Madewell is the latest brand to launch a resale service, with Madewell Forever.

Launched on Tuesday, Madewell Forever will absorb into one program all of Madewell’s circularity initiatives that it began in 2019. They include Madewell Archive, the small in-store section of select Madewell stores that sold pre-owned jeans. Madewell’s existing program of giving customers a $20 credit for any pair of jeans brought into the store will also be part of the program. Pairs of wearable quality jeans will be sold via Madewell Forever — online and in all Madewell stores — and the rest will be recycled as usual. 

Madewell Forever will be offered via Madewell’s e-commerce site, in a section marked “Preloved,” as well as in six of Madewell’s 145 stores. The incorporation of the online channel vastly increases the scale offered via Madewell Archive, which was available in six stores but not online. Madewell Forever launches with 3,000 pairs of jeans, and the brand has set a goal to collect 1 million pairs by 2023. For reference, it took six years for Madewell’s trade-in program to reach half that number.

The Madewell Forever program is being carried out through a partnership with resale platform ThredUp, which will handle all logistics. Jeans returned to Madewell are sorted by ThredUp, which assesses their quality and resale value. Madewell jeans sold to ThredUp will also end up on Madewell Forever, increasing the channels from which Madewell can acquire inventory. The jeans will be priced from $35-$50, compared to $90 for a brand new pair of Madewell jeans.

Having an all-inclusive circularity program, with many ways for products to come in and go out, rather than several separate programs for different purposes, was a key reason for creating Madewell Forever, said Liz Hershfield, svp and head of sustainability at Madewell. 

“We don’t think this is going to be a revenue driver, to be frank,” Hershfield said. “But it’s something our customers are really hungry for, and we want to push circularity and sustainability as a big part of our business.”

Hershfield did not disclose the exact financial arrangement between Madewell and ThredUp for this partnership. ThredUp bills the collaboration as its first 360-degree white label “resale-as-a-service” offering to brands setting up their own in-house resale programs. The specific terminology intentionally echoes the “software-as-a-service” business model, which is typically subscription-based; the financial arrangement is somewhat similar, Hershfield said.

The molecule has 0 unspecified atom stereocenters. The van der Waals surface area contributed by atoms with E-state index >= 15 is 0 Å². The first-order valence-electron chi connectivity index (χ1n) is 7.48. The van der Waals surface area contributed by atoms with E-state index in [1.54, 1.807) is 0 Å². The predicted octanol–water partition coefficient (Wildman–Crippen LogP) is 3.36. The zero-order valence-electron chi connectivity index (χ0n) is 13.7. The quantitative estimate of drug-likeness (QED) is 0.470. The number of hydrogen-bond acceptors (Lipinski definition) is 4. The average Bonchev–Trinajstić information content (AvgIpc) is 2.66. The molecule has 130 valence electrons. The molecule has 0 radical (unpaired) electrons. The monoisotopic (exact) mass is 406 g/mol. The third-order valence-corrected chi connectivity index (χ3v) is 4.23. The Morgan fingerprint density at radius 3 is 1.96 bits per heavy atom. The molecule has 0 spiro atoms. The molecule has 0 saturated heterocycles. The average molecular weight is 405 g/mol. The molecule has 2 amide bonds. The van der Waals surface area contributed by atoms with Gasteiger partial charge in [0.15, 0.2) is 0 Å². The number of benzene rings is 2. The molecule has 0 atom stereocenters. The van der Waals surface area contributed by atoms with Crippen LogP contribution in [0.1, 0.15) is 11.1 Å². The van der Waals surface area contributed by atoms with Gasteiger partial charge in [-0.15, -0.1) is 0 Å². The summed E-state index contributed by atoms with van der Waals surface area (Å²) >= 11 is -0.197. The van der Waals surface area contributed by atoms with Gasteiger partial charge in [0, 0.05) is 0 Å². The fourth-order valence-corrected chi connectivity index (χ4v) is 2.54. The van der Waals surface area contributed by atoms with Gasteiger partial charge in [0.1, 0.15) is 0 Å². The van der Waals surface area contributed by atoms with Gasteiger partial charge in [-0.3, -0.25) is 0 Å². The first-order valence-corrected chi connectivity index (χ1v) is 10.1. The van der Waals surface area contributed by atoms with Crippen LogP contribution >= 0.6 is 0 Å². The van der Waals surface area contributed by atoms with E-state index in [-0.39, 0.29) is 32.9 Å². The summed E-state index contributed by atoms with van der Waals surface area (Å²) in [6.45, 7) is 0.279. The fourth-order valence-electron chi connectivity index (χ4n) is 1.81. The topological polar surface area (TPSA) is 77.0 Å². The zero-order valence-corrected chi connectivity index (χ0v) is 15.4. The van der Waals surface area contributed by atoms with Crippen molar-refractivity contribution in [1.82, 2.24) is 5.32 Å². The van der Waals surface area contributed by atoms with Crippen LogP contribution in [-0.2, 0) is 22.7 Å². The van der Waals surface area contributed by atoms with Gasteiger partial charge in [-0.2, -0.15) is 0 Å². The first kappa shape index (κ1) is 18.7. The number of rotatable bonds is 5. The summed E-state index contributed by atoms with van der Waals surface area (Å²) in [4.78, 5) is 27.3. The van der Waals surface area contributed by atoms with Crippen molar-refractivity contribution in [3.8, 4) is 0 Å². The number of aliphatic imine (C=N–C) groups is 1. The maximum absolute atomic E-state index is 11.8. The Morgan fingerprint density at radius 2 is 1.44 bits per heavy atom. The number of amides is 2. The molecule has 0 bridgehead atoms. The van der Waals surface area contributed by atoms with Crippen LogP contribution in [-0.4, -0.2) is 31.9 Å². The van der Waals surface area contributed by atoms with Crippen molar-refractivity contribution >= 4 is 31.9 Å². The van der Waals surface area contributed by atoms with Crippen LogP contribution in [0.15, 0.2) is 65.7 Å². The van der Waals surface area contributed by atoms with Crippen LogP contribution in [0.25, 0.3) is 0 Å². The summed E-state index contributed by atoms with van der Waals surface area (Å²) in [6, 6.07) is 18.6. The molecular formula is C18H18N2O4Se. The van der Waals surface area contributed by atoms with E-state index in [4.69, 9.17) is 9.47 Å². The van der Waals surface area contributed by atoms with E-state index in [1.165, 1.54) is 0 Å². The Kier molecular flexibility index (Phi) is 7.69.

ThredUp‘s mission is to inspire a new generation of consumers to think secondhand-first,” said Pooja Sethi, svp and gm of resale-as-a-service at ThredUp. “We’re thrilled that [our] technology-backed infrastructure and logistics will power a white-label resale experience for Madewell, and we hope that Madewell Forever will motivate more retailers to implement resale programs as an integral part of their business.”

It’s not uncommon for brands like Madewell, Levi’s and REI to work with an established resale platform to power their efforts. The cost of setting up a program entirely from scratch can be prohibitive, estimated at around $50 million by Andy Ruben of resale service Trove.

“The biggest headache for brands in resale is that each product is an individual SKU,’” Ruben said. “You have to assess every piece that comes in, check its condition and price it, and all of that takes a lot of time and effort that brands would rather spend elsewhere.”

To advertise the new program, Madewell has been relying on TikTok to target a Gen-Z customer. Typically, Madewell works with general fashion influencers, but for Madewell Forever, it sought out people with an audience focused on resale, secondhand and DIY projects. It entered paid partnerships with TikTok influencers Macy Eleni (@blazedandglazed, 321,000 followers) and Emma Rogue (@emma.rogue, 408,000 followers).

“Resale is one of the fastest-growing segments of our industry right now,” Hershfield said. “It’s huge. Brands like Patagonia and Eileen Fisher are leaders in the space, obviously, but we want to be leaders in denim resale, specifically.”